A religious group accused of distributing homophobic leaflets will continue using an Aberdeen school as its base despite equality campaigners calling for members to be banned.
The Mustard Seed International Church, which meets twice a week at Kaimhill Primary School in Garthdee, caused outrage when worshippers posted material through letterboxes in the area appearing to suggest a recent Pride parade in Aberdeen had been “sinful”.
The pamphlets were emblazoned with the famous LGBT rainbow colours and entitled “what happens after pride?”
Several people in Garthdee complained upon receiving the leaflets and Aberdeen City Council pledged to investigate whether the religious outfit should be allowed to continue meeting in a public building.
Yesterday a spokeswoman for the council confirmed that the matter was now considered “closed”, with church leaders permitted to use the school as long as they are more mindful of their behaviour.
She said: “We wrote to the organisation highlighting the upset the leaflet had caused in the community and reminding them that Aberdeen City Council upholds its responsibilities under the Equality Act 2010 at all times.
“We explained our duty to pay due regard to fostering good relations across groups with protected characteristics.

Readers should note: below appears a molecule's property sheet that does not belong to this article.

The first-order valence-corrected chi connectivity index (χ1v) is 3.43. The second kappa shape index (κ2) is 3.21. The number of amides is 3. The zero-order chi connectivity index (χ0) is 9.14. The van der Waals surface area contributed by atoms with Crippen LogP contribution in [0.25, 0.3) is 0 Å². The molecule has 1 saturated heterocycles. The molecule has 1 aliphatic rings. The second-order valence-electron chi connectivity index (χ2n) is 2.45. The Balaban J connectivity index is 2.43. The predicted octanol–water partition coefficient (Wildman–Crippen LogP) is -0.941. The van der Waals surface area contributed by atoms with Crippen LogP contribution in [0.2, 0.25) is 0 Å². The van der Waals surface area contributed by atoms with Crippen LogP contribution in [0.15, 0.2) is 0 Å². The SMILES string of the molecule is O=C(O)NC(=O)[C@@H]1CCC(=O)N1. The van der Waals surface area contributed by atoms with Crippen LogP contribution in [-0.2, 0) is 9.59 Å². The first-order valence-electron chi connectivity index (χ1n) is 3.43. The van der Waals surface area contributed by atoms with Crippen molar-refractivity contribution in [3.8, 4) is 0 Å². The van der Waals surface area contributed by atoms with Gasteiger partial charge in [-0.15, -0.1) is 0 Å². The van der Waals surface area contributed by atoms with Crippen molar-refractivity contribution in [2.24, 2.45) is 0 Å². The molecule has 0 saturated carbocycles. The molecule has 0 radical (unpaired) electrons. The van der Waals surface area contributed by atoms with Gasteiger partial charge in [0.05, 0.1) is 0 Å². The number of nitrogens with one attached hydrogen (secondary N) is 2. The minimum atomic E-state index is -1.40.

“The organisation acknowledged the letter and the council considers the matter to be concluded.”
The first ever Grampian Pride parade brought thousands of revellers into the city centre in May to celebrate the region’s diversity.
Deejay Bullock, from the Four Pillars LGBT charity, was one of the organisers and led calls for action to be taken against the religious group.
Last night, Mr Bullock said he was content for the church to continue meeting in the school in “the spirit of tolerance”.
But he added that he would expect stricter sanctions to be imposed upon members if any similar complaints arise in the future.
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He said: “I hope they have learned their lesson and I am prepared to forgive and forget.
“But if anything like this happens again, I would look into reporting the behaviour as a hate crime. I would take that up on behalf of the community.”
A church leader previously advised that he had been instructed by his superiors in London not to comment.
The man, however, stressed that the text inside the leaflet did not contain any directly homophobic sentiments.
Councillor John Wheeler, the city’s convener of education, said: “It is clear that this incident has caused upset and we will not tolerate discrimination against any protected groups in Aberdeen, however veiled it may be.
“I hope that all parties are able to move forward now that the incident has been dealt with and that lessons have been learned”